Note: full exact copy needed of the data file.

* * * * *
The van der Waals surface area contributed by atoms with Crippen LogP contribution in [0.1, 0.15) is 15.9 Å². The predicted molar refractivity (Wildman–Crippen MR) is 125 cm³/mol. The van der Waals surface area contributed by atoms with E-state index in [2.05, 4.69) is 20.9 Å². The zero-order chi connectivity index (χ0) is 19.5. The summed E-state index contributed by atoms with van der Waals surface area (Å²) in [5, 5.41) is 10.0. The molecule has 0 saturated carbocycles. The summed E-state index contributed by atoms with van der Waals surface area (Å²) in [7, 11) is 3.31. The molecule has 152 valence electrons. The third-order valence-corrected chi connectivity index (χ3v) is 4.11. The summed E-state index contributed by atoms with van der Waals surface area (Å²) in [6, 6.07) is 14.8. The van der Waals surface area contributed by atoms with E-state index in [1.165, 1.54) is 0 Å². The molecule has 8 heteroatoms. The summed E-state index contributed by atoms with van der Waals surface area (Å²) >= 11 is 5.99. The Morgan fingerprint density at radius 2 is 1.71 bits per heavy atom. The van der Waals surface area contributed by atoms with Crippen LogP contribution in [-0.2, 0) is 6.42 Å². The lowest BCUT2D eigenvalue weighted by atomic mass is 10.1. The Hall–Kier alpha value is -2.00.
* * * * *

The van der Waals surface area contributed by atoms with Crippen LogP contribution in [0.1, 0.15) is 15.9 Å². The predicted molar refractivity (Wildman–Crippen MR) is 125 cm³/mol. The van der Waals surface area contributed by atoms with E-state index in [2.05, 4.69) is 20.9 Å². The zero-order chi connectivity index (χ0) is 19.5. The summed E-state index contributed by atoms with van der Waals surface area (Å²) in [5, 5.41) is 10.0. The molecule has 0 saturated carbocycles. The summed E-state index contributed by atoms with van der Waals surface area (Å²) in [7, 11) is 3.31. The molecule has 152 valence electrons. The third-order valence-corrected chi connectivity index (χ3v) is 4.11. The summed E-state index contributed by atoms with van der Waals surface area (Å²) in [6, 6.07) is 14.8. The van der Waals surface area contributed by atoms with E-state index in [1.165, 1.54) is 0 Å². The molecule has 8 heteroatoms. The summed E-state index contributed by atoms with van der Waals surface area (Å²) >= 11 is 5.99. The Morgan fingerprint density at radius 2 is 1.71 bits per heavy atom. The van der Waals surface area contributed by atoms with Crippen LogP contribution in [-0.2, 0) is 6.42 Å². The lowest BCUT2D eigenvalue weighted by atomic mass is 10.1. The Hall–Kier alpha value is -2.00.